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Davenport City Council passes resolution against Scott County's planned juvenile detention center location

The Scott County Board of Supervisors wants to build the center on 4th & Warren in Davenport. But city leaders say it would hurt an already struggling part of town.

DAVENPORT, Iowa — Davenport city leaders have joined a growing number of voices in opposition of a new juvenile detention center on the city's west side.

On Wednesday, Dec. 8, city councilmen unanimously passed a resolution against the proposed location. Written by 3rd Ward Alderman Marion Meginnis and Alderman At-Large Kyle Gripp, the resolution alleges building the center at 500 West 4th St. would disproportionately impact the surrounding neighborhoods. 

The resolution states that area of Davenport is home to urban, diverse neighborhoods where many residents already struggle with poverty, crime and housing issues. After seeing a rapid increase in growth in the city's downtown area, thanks to recent investments, leaders say the next part of town with growth opportunity is the west side. 

Part of the resolution states, "Removing half a city block as a source of property and sales tax revenue negates that opportunity. New businesses, shops, or restaurants will not locate next to a detention center." 

Additionally, it sites transportation issues, higher operating costs and transparency grievances. 

The plans for a new Youth Justice & Rehabilitation Center are being led by the Scott County Board of Supervisors. It would include 40 beds with the potential for growth up to 60. 

Right now, the detention center houses 16 beds.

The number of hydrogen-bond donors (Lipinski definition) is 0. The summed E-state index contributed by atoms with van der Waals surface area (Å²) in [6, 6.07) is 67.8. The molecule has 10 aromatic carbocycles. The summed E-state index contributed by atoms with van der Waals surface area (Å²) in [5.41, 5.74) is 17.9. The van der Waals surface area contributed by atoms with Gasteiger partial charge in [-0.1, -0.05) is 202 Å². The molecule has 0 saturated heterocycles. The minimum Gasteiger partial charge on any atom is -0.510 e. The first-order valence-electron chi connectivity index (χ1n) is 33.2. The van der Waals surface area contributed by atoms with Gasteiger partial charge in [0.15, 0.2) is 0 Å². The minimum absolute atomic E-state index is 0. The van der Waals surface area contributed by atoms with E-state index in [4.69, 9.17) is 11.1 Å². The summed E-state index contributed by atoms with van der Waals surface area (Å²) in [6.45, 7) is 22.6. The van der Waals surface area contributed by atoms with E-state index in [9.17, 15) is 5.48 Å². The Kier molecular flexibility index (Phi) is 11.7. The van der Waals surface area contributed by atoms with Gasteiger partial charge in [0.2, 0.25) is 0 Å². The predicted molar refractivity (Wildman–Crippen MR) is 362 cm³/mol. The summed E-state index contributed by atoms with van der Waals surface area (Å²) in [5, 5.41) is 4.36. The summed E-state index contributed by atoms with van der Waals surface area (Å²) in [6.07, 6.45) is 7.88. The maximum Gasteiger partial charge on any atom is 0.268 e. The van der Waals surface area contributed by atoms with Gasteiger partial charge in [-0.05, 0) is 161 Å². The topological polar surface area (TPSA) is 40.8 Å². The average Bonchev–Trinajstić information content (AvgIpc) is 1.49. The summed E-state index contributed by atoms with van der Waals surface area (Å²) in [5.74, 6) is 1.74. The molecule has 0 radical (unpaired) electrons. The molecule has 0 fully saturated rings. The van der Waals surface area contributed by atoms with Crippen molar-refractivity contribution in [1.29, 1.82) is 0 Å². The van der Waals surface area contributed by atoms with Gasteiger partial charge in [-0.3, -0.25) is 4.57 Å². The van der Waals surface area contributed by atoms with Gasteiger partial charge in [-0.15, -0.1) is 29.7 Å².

The current space for young people is not big enough to deal with Covid precautions and earlier this fall, Juvenile Detention Center Director Jeremy Kaiser reported as many as 13 juveniles were being held at the Scott County Jail to accommodate for the lack of space. 

In recent months, the plans for the new location have been met with local pushback, as well as calls for reconsideration from the NAACP

The passing of Wednesday night's resolution doesn't carry any legal consequences, since the city is not in charge of choosing a location for the center. In fact, the county could decide to build on West 4th and Warren Street in spite of it.

But aldermen say it sends a message to the county that the city does not support the plan. 3rd Ward's Meginnis told News 8 she doesn't think Davenport has passed similar opposition-resolutions since she first took office in 2017. 

"It is rare that the city council would step forward and speak against something that another governing body is doing," she said. "The city has really no say in it, they have no right to approve or disapprove. But a resolution from a governing body is a pretty strong message." 

While Meginnis acknowledged the lack of space at the current center, she pointed out the millions of dollars that have been poured into Davenport's downtown, and what could also happen on the west side. 

"The next logical place is moving west. And there are conversations about that, that this is a prime piece of real estate that's been paying property taxes and sales tax. So to have this go to no longer being a tax-based block is frustrating." 

She questioned if people put detention centers in downtowns, then answered her own query: no. Additionally, she pointed out the over $9 million in American Rescue Act Funds that the city is investing in the Youth Assessment Program, as well as other programs meant to deter youth violence.  

"I think the city is certainly engaging in many areas of how we teach and reach out to youth," said Meginnis. "We'd rather work with the county and find a place, if they're going to build this, that is appropriate and non in our older heritage neighborhoods south of Locust where most people who are who have disadvantages live. We don't think that's appropriate." 

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